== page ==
The over-the-top excess of the film takes it to a level of camp that reaches its apex in a scene where Tony plunges his head into a heap of cocaine and loudly snorts as much as he can in one breath, lifting his head to reveal a small covering of powder on his nose. The image is enough to inspire outright laughter, and has indeed been parodied endlessly. "Scarface" could be the male moviegoer's answer to "Mommie Dearest," and like that film, when it's not grotesquely melodramatic, it somehow manages to be incredibly dull. Director Brian De Palma has built his career on flashy set-pieces and fluid camera movements, but he has been guilty on more than one occasion of neglecting the story and characters in favor of creating memorable visuals. The problem here is not so much that he neglects the characters, but that they simply are not that interesting to begin with. Tony Montana is an arrogant jerk from beginning to end and invites no real involvement from the audience. He simply lacks the moral and emotional complexity of, say, Michael Corleone.

After releasing what should have been a definitive edition in the "Scarface" Deluxe Gift Set, which included the Anniversary Edition as well as the 1932 film, Universal Home Video decided to release the 2-disc Platinum Edition. The 2.35:1 widescreen aspect ratio is preserved in an anamorphic transfer that looks relatively clean. There are a few specks here and there, and the colors are not always vibrant, but the print is apparently an improvement over the previous release. Reds certainly pop out radiantly on this transfer. The image is sharp and crisp, if not overly bright. Black levels are solid throughout. All in all, it looks quite good, but it falls short of exceptional.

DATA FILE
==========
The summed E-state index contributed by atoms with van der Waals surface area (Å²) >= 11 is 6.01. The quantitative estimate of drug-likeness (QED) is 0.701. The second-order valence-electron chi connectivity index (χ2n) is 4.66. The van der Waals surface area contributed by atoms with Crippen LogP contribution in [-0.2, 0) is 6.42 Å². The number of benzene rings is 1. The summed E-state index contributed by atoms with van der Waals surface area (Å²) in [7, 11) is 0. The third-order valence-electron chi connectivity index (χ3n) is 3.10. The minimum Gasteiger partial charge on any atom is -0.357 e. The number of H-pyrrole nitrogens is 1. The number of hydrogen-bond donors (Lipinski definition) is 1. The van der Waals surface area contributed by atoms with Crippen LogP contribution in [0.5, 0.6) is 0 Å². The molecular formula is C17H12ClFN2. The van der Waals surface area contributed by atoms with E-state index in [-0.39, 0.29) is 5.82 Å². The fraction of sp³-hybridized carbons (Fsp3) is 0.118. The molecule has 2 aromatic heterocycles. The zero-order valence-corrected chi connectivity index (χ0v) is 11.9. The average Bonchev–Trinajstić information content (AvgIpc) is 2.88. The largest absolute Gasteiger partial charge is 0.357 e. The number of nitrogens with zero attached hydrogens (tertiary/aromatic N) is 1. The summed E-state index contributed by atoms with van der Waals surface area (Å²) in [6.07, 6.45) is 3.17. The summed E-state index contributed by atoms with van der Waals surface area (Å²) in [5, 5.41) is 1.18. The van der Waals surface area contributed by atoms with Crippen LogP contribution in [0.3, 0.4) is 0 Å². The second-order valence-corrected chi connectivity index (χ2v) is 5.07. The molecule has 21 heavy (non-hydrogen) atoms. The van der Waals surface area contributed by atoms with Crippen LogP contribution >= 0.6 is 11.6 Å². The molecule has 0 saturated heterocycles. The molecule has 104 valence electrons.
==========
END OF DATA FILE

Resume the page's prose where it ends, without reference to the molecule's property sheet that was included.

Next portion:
Audio comes by way of both DTS and Dolby Digital 5.1 mixes. This is where it really shines, as the action scenes receive quite a punch from the surround distribution. You will literally feel like you are being ambushed as the sound of gunshots whiz back and forth from all sides. Giorgio Moroder's music is also done a great service here as it pumps feverishly from the back speakers. Dialogue is always clear and clean, with no detectible hiss or distortion. Well done, Universal.

The only bonus on disc 1 is a "Scarface Scorecard," a pop-up feature that actually counts how many times the F-bomb is dropped and the number of gunshots fired. I won't reveal the final number for either here, as that would spoil the fun, but the final results are staggering.

Disc 2 contains the rest of the special features, beginning with roughly 22 minutes of deleted footage. Much of this is actually unused, raw footage that was apparently never edited into the movie to start with.